But surely there must be some goods news here? What of these capital gains the article refers to? This has occurred because Irish government bond yields have fallen since these bonds were issued to the Central Bank. This means they can be sold for lower yields than the par value they had when the Central Bank purchased them, thus implying a profit on disposal.

The private sector investors who buy these bonds will receive the coupon payments set out in the original bond contracts (they pay Euribor plus 263 basis points) but the capital gain made by the Central Bank means that, on net, the interest cost of the sold bonds to the Irish state will equal the new lower yields. Again, the idea that movements in bond yields would influence the ultimate cost of these bonds was flagged in various discussions of the operation last year, include my own post on it.

So the good news here is the Irish government bond yields have fallen and the net cost of selling these bonds is lower than it would have been a few months ago. But selling them at all still means the cost of these bonds goes from zero to positive: From now on, the bonds are going to have an annual cost to the Exchequer, whereas as long as the Central Bank held them there was no net cost at all. A faster pace of sales thus raises costs for the Exchequer.

Like I said, not a good news story.

Monetary Financed-Related Addendum: One point I omitted when I posted this is the following. Some may read this and say: Why can’t the Central Bank just hand back all of the money it receives from the bond sales to the government, not just the capital gain? The answer is that this would violate the agreement the Central Bank has with the ECB via how to unwind the Anglo situation.

The Central Bank loaned over €40 billion to Anglo\IBRC, most of it in the form of Emergency Liquidity Assistance. This involves the creation of new money. The ECB wanted to see the money issued in this fashion retired from circulation when the loans are repaid. IBRC was liquidated without repaying the loans and selling off the new bonds is the current method the Central Bank has agreed with ECB for how this money is to be retired (or “extinguished” as Patrick Honohan puts it).

So if the Central Bank received a bond with a face value of €1 billion, then a sale of that bond to the private sector should result in €1 billion in money being retired. I’m guessing, however, that if the bond is sold for €1.2 billion because yields have fallen, then the Central Bank gets to keep the additional €0.2 billion and still only retires €1 billion.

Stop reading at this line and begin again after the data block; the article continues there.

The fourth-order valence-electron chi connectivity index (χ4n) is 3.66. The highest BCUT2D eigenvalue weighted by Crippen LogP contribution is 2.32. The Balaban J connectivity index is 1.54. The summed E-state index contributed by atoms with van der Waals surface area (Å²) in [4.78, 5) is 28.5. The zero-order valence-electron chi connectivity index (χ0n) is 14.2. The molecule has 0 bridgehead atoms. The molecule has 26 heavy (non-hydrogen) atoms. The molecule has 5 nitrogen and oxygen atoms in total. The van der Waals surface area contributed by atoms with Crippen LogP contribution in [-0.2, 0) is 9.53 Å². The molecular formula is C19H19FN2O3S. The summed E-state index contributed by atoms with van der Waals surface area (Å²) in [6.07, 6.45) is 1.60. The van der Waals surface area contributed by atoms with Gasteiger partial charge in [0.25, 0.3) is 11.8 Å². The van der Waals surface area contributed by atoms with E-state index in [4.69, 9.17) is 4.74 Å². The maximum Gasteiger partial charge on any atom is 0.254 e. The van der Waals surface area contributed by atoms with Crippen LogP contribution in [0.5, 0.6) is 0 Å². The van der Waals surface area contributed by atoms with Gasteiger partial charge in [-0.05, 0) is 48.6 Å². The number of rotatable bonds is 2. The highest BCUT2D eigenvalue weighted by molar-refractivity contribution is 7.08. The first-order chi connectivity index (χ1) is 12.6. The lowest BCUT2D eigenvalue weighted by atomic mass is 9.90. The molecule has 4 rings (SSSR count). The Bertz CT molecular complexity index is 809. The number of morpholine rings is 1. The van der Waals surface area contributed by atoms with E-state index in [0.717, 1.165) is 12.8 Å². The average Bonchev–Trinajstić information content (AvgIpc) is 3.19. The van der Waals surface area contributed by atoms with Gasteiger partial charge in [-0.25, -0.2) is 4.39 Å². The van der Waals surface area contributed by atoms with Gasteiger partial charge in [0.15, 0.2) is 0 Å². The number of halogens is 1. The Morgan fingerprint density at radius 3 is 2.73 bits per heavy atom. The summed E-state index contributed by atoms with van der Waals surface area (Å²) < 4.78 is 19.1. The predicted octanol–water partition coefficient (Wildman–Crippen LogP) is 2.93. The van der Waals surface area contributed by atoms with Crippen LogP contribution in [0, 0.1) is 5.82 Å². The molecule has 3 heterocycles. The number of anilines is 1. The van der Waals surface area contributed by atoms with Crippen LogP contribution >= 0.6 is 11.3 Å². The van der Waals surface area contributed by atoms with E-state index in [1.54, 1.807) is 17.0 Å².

Alternatively, all of the €1.2 billion goes towards “extinguishment” but this process could mean we still have some bonds left over (which could be retired from the national debt) once the extinguishing is over. Either way, the €200 million capital gain in this hypothetical example reduces the ultimate net cost of the bond sales but does not change the fact that faster sales are bad news.

Options for Ireland’s Legacy Bank Debt

Prior to the recent European elections, I was commissioned by the Labour Party to write a briefing document outlining the nature of Ireland’s “legacy” bank debt and to discuss the potential options for reducing the burden associated with this debt.  The document has now been publicly released by the Labour Party and is available here.

With the two-year anniversary of the 2012 Eurosummit coming up in a few weeks, it is a good time to re-examine the commitments made by Euro area heads of state on this issue and for Ireland’s government to make the case for action.

Ireland Exits Bailout With No Backstop: A Good News Story?

After years of turmoil, Europe seems to finally have a good news story. Ireland will be the first of country to exit a “troika” program and yesterday its government announced that it would not even be seeking a “precautionary” credit line from Europe’s bailout fund, the ESM.  But is this quite the good news story that most people think it is? I’m not so sure. Indeed, I suspect yesterday’s announcement illustrates how political problems may undermine Mario Draghi’s plans to save the euro.